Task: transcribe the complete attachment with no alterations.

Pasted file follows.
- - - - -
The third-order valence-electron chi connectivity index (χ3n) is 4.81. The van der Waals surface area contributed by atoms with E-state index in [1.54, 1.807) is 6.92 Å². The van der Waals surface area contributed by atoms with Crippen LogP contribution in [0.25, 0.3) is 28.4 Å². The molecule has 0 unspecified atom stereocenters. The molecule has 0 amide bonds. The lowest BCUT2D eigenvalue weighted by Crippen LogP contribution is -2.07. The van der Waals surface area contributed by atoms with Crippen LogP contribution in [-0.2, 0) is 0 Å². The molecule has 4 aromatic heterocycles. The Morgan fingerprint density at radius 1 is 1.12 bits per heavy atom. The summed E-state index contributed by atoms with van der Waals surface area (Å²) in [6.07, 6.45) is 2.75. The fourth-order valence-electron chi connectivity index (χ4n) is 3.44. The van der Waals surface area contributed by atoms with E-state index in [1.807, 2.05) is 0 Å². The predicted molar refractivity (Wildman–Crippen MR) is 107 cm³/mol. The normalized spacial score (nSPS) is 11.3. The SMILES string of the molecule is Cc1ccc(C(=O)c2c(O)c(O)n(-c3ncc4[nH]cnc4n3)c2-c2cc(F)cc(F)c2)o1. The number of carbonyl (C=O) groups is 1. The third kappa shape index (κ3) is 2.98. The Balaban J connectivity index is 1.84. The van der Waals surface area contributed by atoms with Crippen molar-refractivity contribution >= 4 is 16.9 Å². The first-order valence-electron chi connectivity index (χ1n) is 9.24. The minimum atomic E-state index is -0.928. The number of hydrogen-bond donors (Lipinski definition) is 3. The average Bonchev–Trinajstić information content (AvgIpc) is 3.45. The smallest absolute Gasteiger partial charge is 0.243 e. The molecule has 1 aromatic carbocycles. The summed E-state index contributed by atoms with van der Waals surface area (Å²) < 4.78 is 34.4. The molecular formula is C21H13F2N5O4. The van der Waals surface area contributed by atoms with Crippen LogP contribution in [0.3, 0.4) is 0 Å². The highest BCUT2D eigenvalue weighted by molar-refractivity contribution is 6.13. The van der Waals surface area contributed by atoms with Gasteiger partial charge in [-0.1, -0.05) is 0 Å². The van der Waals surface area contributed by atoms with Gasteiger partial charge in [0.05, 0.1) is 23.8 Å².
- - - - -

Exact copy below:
The third-order valence-electron chi connectivity index (χ3n) is 4.81. The van der Waals surface area contributed by atoms with E-state index in [1.54, 1.807) is 6.92 Å². The van der Waals surface area contributed by atoms with Crippen LogP contribution in [0.25, 0.3) is 28.4 Å². The molecule has 0 unspecified atom stereocenters. The molecule has 0 amide bonds. The lowest BCUT2D eigenvalue weighted by Crippen LogP contribution is -2.07. The van der Waals surface area contributed by atoms with Crippen LogP contribution in [-0.2, 0) is 0 Å². The molecule has 4 aromatic heterocycles. The Morgan fingerprint density at radius 1 is 1.12 bits per heavy atom. The summed E-state index contributed by atoms with van der Waals surface area (Å²) in [6.07, 6.45) is 2.75. The fourth-order valence-electron chi connectivity index (χ4n) is 3.44. The van der Waals surface area contributed by atoms with E-state index in [1.807, 2.05) is 0 Å². The predicted molar refractivity (Wildman–Crippen MR) is 107 cm³/mol. The normalized spacial score (nSPS) is 11.3. The SMILES string of the molecule is Cc1ccc(C(=O)c2c(O)c(O)n(-c3ncc4[nH]cnc4n3)c2-c2cc(F)cc(F)c2)o1. The number of carbonyl (C=O) groups is 1. The third kappa shape index (κ3) is 2.98. The Balaban J connectivity index is 1.84. The van der Waals surface area contributed by atoms with Crippen molar-refractivity contribution >= 4 is 16.9 Å². The first-order valence-electron chi connectivity index (χ1n) is 9.24. The minimum atomic E-state index is -0.928. The number of hydrogen-bond donors (Lipinski definition) is 3. The average Bonchev–Trinajstić information content (AvgIpc) is 3.45. The smallest absolute Gasteiger partial charge is 0.243 e. The molecule has 1 aromatic carbocycles. The summed E-state index contributed by atoms with van der Waals surface area (Å²) < 4.78 is 34.4. The molecular formula is C21H13F2N5O4. The van der Waals surface area contributed by atoms with Crippen LogP contribution in [0.3, 0.4) is 0 Å². The highest BCUT2D eigenvalue weighted by molar-refractivity contribution is 6.13. The van der Waals surface area contributed by atoms with Gasteiger partial charge in [-0.1, -0.05) is 0 Å². The van der Waals surface area contributed by atoms with Gasteiger partial charge in [0.05, 0.1) is 23.8 Å².